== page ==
Here’s the best part.  Yunus proved to himself by experience and cultural knoweldge (he is Bengali and served as a professor of Economics there after completing his Ph.D. at Vanderbilt) that targeting women is the most successful way to implement his theory of microlending.  The Grameen Bank lends very small amounts of money ($27 for example) in the eyes of a Westerner, but in these developing countries the money amounts to the very number necessary to build a business.  An entire business!  A means to flourish and get ahead.  And women, he found, were selfess.  He observed that women would do anything to ensure the survival of their children.  Morever, albeit scared for their lives, women were willing to risk everything to have the chance at a better life.  Not only for themselves but also for their children.  All the while, the self satisfaction that comes with a better life further fuels them to want more.  To work for more.  To obtain more. 

It was no easy feat considering that women in many parts of these countries are not to speak to men other than relatives and husbands.  Let alone, earn money herself?  Well, that’s a sure fire way to upset your husband.  It’s foreign to many people in the Western world, but there still exist places where women don’t have the rights we are given by simply being born.  It’s always difficult for me to see this when I go back to my parents’ village in India.  It’s no comparison to what he describes, but certainly there are times when I am not allowed to stand with the men or must follow behind them.  There are times when my Gujarati (the spoken language) is corrected because the verb tenses I use when referring to my husband are “disrespectful”.  I take it all in stride because I believe in the saying “When in Rome…”.  However, my own travels remind me that these areas of the world do exist.  And Yunus fought the fight and I’d say he won.  The Grameen Bank has a whopping 98% return rate, and the theory has been implemented in numerous countries, including some segments in the USA.  For his work, he was rewarded a well deserved Nobel Peace Prize in 2006. 

And why am I telling you about this book that is clearly not breaking news any more?  Because this article by Ted Turner, which was written earlier this week, reminded me of the book. It’s about how women are the key to slowing down our rampant population growth.  The book and the article are not even directly related, but somehow my brain tied the two together.  My guess is before reading this book, I would have completely misinterpreted Mr. Turner’s point.  I would have huffed and puffed to my husband about how insane one must be to blame women for the world’s population issues.  When in fact, Mr. Turner isn’t blaming anyone. Now, I read it with a totally different perspective.  Sure, conception requires men too.  No one can argue against that.  But, Yunus proved that educating women in parts of Bangladesh was key to his theory of improving life.  So, maybe-just maybe-Mr. Turner is onto something with this one. 

Mommy Salaries

Oooh…I couldn’t wait to post about this article.  It’s not hot off the e-press, but I just found it and am elated with joy to hear your thoughts.  I will keep mine to a minimum and neutral as I am focused on your opinions.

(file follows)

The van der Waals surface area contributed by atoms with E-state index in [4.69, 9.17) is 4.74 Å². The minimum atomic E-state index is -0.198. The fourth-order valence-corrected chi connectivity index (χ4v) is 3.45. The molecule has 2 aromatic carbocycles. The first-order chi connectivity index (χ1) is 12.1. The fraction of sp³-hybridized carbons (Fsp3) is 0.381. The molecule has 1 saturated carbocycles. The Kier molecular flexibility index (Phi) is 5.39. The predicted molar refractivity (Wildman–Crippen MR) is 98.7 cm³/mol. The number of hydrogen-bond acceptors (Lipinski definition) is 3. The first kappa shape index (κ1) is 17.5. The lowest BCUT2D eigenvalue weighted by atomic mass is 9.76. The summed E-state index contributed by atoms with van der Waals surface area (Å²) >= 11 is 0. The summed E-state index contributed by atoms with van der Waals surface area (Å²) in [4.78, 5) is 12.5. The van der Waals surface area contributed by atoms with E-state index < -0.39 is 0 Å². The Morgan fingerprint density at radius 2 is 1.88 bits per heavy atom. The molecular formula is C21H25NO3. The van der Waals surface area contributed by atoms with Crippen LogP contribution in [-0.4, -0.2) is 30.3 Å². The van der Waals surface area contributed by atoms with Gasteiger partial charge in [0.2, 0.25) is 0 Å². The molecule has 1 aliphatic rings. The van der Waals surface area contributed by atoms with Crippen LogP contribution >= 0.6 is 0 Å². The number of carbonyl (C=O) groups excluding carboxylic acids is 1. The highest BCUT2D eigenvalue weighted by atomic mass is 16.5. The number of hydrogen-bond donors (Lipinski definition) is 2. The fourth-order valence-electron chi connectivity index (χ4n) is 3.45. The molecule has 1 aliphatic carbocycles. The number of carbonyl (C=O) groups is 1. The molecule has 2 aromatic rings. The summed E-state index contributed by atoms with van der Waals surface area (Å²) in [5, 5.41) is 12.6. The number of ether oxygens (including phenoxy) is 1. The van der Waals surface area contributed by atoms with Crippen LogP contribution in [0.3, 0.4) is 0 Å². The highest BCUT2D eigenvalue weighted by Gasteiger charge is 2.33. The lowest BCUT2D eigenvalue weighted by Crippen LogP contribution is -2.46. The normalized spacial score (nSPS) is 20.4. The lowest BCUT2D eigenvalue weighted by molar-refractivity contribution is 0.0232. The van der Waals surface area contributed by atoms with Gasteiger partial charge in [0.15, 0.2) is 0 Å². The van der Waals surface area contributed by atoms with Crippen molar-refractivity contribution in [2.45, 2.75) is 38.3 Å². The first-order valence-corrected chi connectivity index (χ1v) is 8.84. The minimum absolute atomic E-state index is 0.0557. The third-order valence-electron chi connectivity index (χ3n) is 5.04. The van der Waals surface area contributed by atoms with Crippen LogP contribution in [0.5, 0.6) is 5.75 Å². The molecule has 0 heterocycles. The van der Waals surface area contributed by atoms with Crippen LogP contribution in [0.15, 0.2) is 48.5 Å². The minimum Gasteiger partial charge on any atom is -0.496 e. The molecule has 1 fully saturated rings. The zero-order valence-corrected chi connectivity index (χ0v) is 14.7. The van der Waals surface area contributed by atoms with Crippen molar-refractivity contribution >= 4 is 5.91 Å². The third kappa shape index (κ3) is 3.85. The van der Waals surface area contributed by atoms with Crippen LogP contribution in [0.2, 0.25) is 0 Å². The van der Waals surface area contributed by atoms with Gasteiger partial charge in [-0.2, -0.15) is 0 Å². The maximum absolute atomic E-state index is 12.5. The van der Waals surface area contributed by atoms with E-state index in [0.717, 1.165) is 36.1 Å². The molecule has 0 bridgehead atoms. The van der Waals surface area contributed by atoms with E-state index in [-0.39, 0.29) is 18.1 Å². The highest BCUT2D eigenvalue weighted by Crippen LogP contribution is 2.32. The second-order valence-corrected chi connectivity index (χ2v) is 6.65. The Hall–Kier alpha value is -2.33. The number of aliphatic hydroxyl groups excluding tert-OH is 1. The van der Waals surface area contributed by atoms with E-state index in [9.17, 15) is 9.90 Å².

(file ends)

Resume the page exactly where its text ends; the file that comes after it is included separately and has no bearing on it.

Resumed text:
In this article, we learn about a prominent South African businesswoman’s notion that a stay-at-home mom should receive a paycheck equivalent to 10% of her husband’s salary.  The article doesn’t specify from where the money would come.  So, I leave it to you. 

Do you agree with Ms. Wendy Luhabe and if so, how would you structure such a program?  If not, why?  Please.  Indulge in a venue in which to share your thoughts.

“A mommy salary, as a way of giving value to the work of bringing up children, so that it’s not a resentful choice that women have to make.”

-W. Luhabe

Women small business executives support NASA’s missions

Women not only have strong leadership roles within NASA, but women also lead some of NASA’s strategic partner organizations and businesses. As a new NASA employee, I have been so impressed by the women who are leading in my workplace as well as the women I meet when traveling to the NASA Centers.

Last week, NASA Administrator Charles Bolden visited Kegman Inc., a woman-owned, veteran-owned small business in Melbourne, Florida. Kegman’s CEO Susan Glasgow started the company in 1999, and along with her team, has led its growth.

In 2011, Kegman earned a contract with NASA to provide operations and maintenance for the Doppler Radar Wind Profiler. The profiler was utilized just this past week to establish safe conditions for launch of the $2.5 billion Mars Science Laboratory Curiosity rover.

Basically, Susan’s company monitored the wind around the Curiosity rover to make sure conditions were right for take-off.

Bolden praised Susan and Kegman during a tour of the company before the successful Curiosity rover launch.

“Curiosity’s mission is to get Mars to give up its secrets. But we can’t get to Mars without companies like Kegman who contribute technology, innovation, component parts and know-how to the project,” Bolden said.

Thanks to Susan and her team for giving us a glimpse into the work they do and for helping get the Curiosity rover on its way to Mars.

First Female Four Star General in the Air Force

I am not even sure what to do with myself.  I can’t believe how many things are in the news that I am positive you will want to know.  For my third post in one day, I must tell you about this story:  The President of the United States has nominated Air Force Lt. Gen. Janet Wolfenbarger for a promotion to a four star general.  The first four starred female general in the Air Force.  Way to go, Lt. Gen Wolfenbarger.